That didn’t sit well with Sachiko, but pressing the matter wouldn’t get her anywhere. They’d only known each other for a few minutes, but Maeko had already given two non-answers in response to Sachiko’s questions. Something was off, and it was obvious that if she wanted answers, she’d have to get them elsewhere.

The rest of the day went by quickly. Erika spent an hour recovering in her cabin, emerging for her daily exercise. Once she had gotten used to it, life aboard the station had become boring. She exercised for two and a half hours every day, and she would be involved in filming scenes every now and then, but other than that, she had nothing to do but watch the hoshinauts as they performed their tasks throughout the station.

That now included Maeko, who assisted in unloading the cargo from the Soyuz and then took air and surface samples from all of the modules. She tended, Erika noticed, to stay close to Sachiko while they worked. At first, she didn’t think anything of it. Sachiko had a less intense reaction to contact with the gynoid. It made sense for Maeko to keep physical distance from the others, and because space was limited, that necessitated staying closer to Sachiko.

There was something about the way Maeko moved though. She was a bit too clumsy for a gynoid, and would sometimes bump into Sachiko, seemingly by accident. More than once, she had put her hand on Sachiko’s shoulder to stabilize herself. It was as if she were going out of her way to initiate casual physical contact, but Erika had no idea why she would do that.

At dinner, Erika ate slowly, hoping her stomach wouldn’t reject it. In contrast, Sachiko wolfed her food down quickly and then left for the Russian segment. She occasionally did this when she needed time to speak with mission control in private. Maeko watched her leave, then looked back at the others for a moment before moving to follow Sachiko, but Hina blocked her way.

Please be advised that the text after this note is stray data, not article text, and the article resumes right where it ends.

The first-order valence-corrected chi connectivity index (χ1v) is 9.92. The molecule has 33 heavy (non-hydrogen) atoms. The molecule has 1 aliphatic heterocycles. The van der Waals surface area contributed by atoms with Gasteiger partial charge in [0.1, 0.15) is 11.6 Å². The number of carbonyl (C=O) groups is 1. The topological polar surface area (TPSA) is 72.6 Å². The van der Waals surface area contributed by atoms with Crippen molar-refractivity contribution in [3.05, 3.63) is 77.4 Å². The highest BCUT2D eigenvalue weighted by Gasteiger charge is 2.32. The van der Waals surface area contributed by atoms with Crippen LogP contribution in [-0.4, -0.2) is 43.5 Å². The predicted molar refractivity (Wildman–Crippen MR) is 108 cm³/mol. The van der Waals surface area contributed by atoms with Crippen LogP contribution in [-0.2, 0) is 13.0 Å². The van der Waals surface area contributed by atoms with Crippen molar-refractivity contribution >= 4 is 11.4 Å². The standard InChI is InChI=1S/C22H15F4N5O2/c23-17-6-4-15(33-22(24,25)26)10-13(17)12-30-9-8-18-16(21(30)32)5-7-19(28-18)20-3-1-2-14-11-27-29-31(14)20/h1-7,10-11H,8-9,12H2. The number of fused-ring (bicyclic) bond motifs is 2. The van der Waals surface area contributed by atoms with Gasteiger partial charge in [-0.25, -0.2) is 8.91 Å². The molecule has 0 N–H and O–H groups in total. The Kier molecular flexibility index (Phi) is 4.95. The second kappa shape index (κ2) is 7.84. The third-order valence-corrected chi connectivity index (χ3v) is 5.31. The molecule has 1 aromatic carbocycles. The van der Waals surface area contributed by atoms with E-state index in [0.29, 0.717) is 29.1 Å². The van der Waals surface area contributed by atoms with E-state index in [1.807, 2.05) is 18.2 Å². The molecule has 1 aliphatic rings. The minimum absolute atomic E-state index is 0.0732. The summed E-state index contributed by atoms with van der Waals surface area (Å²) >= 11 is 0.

“Maeko, why don’t you tell us a bit about yourself?”

“But I am a gynoid,” Maeko replied. “I was built in a factory. My background is the same as every other gynoid, so if you will excuse me…”

“You’re the first gynoid in space,” Hina corrected. “There have to be some interesting circumstances behind that.”

“None that I can divulge,” Maeko said.

“Then maybe you can divulge why you’ve been following the commander around like a lost puppy all day,” Hina pressed.

“You’re mistaken,” Maeko said. “I am merely concerned about her because she left so suddenly.”

“You don’t need to worry about the commander,” Hina said. “She can take care of herself, but she needs some time alone.”

That much was true, Maeko had to admit to herself, and yet, this situation was not ideal. Although Hina was highly perceptive, she had not expected that to extend to gynoid behavior. Perhaps she had been too obvious in sticking close to Sachiko, but no matter the cause, if Hina was going to be a consistent obstacle, she’d have to find a way to remove Hina from the station.

While the two of them argued, Sachiko entered her crew cabin and slipped on a pair of headphones.

“Mission control, this is Sachiko.”

She expected Melina or one of the other CAPCOMs to respond after a brief delay, but it was the Director of JAXA who answered.

“Hey, Satch. Got the footage earlier today. Have you seen it yet? The look on your face is priceless.”

“Don’t you have more important things to do?” Sachiko fired back. “Put Melina on.”

“I’m busy alright, but nothing’s more important than this mission.”

“Then get off the line. I have pressing questions for mission control.”

“I’ll do that in a minute, but I’ve got news for you first, and you deserve to hear it from me.”

“So you just waited around in the CAPCOM chair until I called?” Sachiko scoffed.

“Didn’t have to wait long. You’ve become predictable, you know that?”

“Whatever. What’s so important that you felt you had to tell me yourself?

“A few hours ago, the ‘Murican Empire launched a strike in Soviet territory.”

Sachiko’s blood froze. War? After all these years?

“Some kind of mistake?” Sachiko croaked.

“Oh, it was a mistake alright,” the director said, his voice suddenly cold. “The Soviets had secretly constructed a launch pad for civilian spaceships, and the ‘Muricans, fearing a space race would reignite the war, destroyed it. Soviets responded by bombing a factory the ‘Muricans were building a Space Shuttle in, and they used the same justification.”

“That makes no sense. You can’t go to war with someone to prevent going to war with them.”

“Tell that to the hothead hoshinaut who encouraged the ‘Muricans and the Soviets to get involved with space exploration. Congrats, Satch, you really did it. Thirty years of peace, and now it’s gone, all because you couldn’t keep your damn mouth shut.”

Lucky / Glenn